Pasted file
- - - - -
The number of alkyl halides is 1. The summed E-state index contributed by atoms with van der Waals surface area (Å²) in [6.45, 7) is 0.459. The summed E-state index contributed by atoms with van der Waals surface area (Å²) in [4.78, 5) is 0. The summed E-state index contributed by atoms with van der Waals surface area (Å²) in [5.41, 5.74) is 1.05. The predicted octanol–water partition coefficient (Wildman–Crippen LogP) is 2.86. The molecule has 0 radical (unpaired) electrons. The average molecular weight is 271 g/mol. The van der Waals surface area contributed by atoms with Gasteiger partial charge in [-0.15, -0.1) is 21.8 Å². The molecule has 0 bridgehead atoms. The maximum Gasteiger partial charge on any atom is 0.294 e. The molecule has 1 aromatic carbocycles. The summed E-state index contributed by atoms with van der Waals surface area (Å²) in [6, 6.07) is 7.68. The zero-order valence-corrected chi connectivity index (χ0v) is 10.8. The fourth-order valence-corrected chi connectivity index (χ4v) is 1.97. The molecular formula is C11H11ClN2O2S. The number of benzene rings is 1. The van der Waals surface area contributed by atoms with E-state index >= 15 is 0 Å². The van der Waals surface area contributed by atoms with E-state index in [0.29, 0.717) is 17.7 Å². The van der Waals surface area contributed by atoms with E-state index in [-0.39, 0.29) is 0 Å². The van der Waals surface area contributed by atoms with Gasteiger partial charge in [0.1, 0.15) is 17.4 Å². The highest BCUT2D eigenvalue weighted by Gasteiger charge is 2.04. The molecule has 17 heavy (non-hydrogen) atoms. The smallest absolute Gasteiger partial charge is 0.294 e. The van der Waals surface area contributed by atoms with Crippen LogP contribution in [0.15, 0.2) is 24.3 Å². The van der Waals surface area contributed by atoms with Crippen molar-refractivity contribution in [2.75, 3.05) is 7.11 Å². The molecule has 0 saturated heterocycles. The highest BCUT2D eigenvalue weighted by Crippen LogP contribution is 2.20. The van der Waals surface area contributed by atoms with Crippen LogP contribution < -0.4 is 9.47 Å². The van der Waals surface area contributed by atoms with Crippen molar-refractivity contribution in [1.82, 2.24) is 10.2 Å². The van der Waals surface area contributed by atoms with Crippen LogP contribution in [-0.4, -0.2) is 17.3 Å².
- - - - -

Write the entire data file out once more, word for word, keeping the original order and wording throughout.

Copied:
The number of alkyl halides is 1. The summed E-state index contributed by atoms with van der Waals surface area (Å²) in [6.45, 7) is 0.459. The summed E-state index contributed by atoms with van der Waals surface area (Å²) in [4.78, 5) is 0. The summed E-state index contributed by atoms with van der Waals surface area (Å²) in [5.41, 5.74) is 1.05. The predicted octanol–water partition coefficient (Wildman–Crippen LogP) is 2.86. The molecule has 0 radical (unpaired) electrons. The average molecular weight is 271 g/mol. The van der Waals surface area contributed by atoms with Gasteiger partial charge in [-0.15, -0.1) is 21.8 Å². The molecule has 0 bridgehead atoms. The maximum Gasteiger partial charge on any atom is 0.294 e. The molecule has 1 aromatic carbocycles. The summed E-state index contributed by atoms with van der Waals surface area (Å²) in [6, 6.07) is 7.68. The zero-order valence-corrected chi connectivity index (χ0v) is 10.8. The fourth-order valence-corrected chi connectivity index (χ4v) is 1.97. The molecular formula is C11H11ClN2O2S. The number of benzene rings is 1. The van der Waals surface area contributed by atoms with E-state index >= 15 is 0 Å². The van der Waals surface area contributed by atoms with E-state index in [0.29, 0.717) is 17.7 Å². The van der Waals surface area contributed by atoms with E-state index in [-0.39, 0.29) is 0 Å². The van der Waals surface area contributed by atoms with Gasteiger partial charge in [0.1, 0.15) is 17.4 Å². The highest BCUT2D eigenvalue weighted by Gasteiger charge is 2.04. The molecule has 17 heavy (non-hydrogen) atoms. The smallest absolute Gasteiger partial charge is 0.294 e. The van der Waals surface area contributed by atoms with Crippen LogP contribution in [0.15, 0.2) is 24.3 Å². The van der Waals surface area contributed by atoms with Crippen molar-refractivity contribution in [2.75, 3.05) is 7.11 Å². The molecule has 0 saturated heterocycles. The highest BCUT2D eigenvalue weighted by Crippen LogP contribution is 2.20. The van der Waals surface area contributed by atoms with Crippen LogP contribution < -0.4 is 9.47 Å². The van der Waals surface area contributed by atoms with Crippen molar-refractivity contribution in [1.82, 2.24) is 10.2 Å². The van der Waals surface area contributed by atoms with Crippen LogP contribution in [-0.4, -0.2) is 17.3 Å².